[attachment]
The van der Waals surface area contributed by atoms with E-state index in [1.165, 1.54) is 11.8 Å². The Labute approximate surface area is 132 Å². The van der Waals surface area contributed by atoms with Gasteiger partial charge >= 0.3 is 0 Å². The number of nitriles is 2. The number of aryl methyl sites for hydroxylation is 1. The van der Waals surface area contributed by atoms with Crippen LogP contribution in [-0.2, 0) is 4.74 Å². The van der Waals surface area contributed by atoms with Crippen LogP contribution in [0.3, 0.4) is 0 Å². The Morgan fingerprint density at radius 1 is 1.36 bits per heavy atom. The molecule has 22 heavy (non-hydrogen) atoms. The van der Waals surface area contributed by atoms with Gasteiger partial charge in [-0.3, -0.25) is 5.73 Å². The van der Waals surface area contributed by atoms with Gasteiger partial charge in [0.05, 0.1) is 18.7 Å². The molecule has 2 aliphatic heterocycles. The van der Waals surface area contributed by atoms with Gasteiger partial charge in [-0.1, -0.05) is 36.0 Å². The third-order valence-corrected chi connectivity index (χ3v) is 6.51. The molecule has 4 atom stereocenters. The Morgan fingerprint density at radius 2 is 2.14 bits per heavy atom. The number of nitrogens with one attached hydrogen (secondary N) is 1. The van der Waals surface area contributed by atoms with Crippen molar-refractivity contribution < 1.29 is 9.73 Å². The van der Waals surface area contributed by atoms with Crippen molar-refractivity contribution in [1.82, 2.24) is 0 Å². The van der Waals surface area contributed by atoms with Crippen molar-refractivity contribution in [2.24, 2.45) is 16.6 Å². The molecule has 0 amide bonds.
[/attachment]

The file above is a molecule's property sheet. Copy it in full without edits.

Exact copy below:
The van der Waals surface area contributed by atoms with E-state index in [1.165, 1.54) is 11.8 Å². The Labute approximate surface area is 132 Å². The van der Waals surface area contributed by atoms with Gasteiger partial charge >= 0.3 is 0 Å². The number of nitriles is 2. The number of aryl methyl sites for hydroxylation is 1. The van der Waals surface area contributed by atoms with Crippen LogP contribution in [-0.2, 0) is 4.74 Å². The van der Waals surface area contributed by atoms with Crippen LogP contribution in [0.3, 0.4) is 0 Å². The Morgan fingerprint density at radius 1 is 1.36 bits per heavy atom. The molecule has 22 heavy (non-hydrogen) atoms. The van der Waals surface area contributed by atoms with Gasteiger partial charge in [-0.3, -0.25) is 5.73 Å². The van der Waals surface area contributed by atoms with Gasteiger partial charge in [0.05, 0.1) is 18.7 Å². The molecule has 2 aliphatic heterocycles. The van der Waals surface area contributed by atoms with Gasteiger partial charge in [-0.1, -0.05) is 36.0 Å². The third-order valence-corrected chi connectivity index (χ3v) is 6.51. The molecule has 4 atom stereocenters. The Morgan fingerprint density at radius 2 is 2.14 bits per heavy atom. The number of nitrogens with one attached hydrogen (secondary N) is 1. The van der Waals surface area contributed by atoms with Crippen molar-refractivity contribution < 1.29 is 9.73 Å². The van der Waals surface area contributed by atoms with Crippen molar-refractivity contribution in [1.82, 2.24) is 0 Å². The van der Waals surface area contributed by atoms with Crippen molar-refractivity contribution in [2.24, 2.45) is 16.6 Å². The molecule has 0 amide bonds.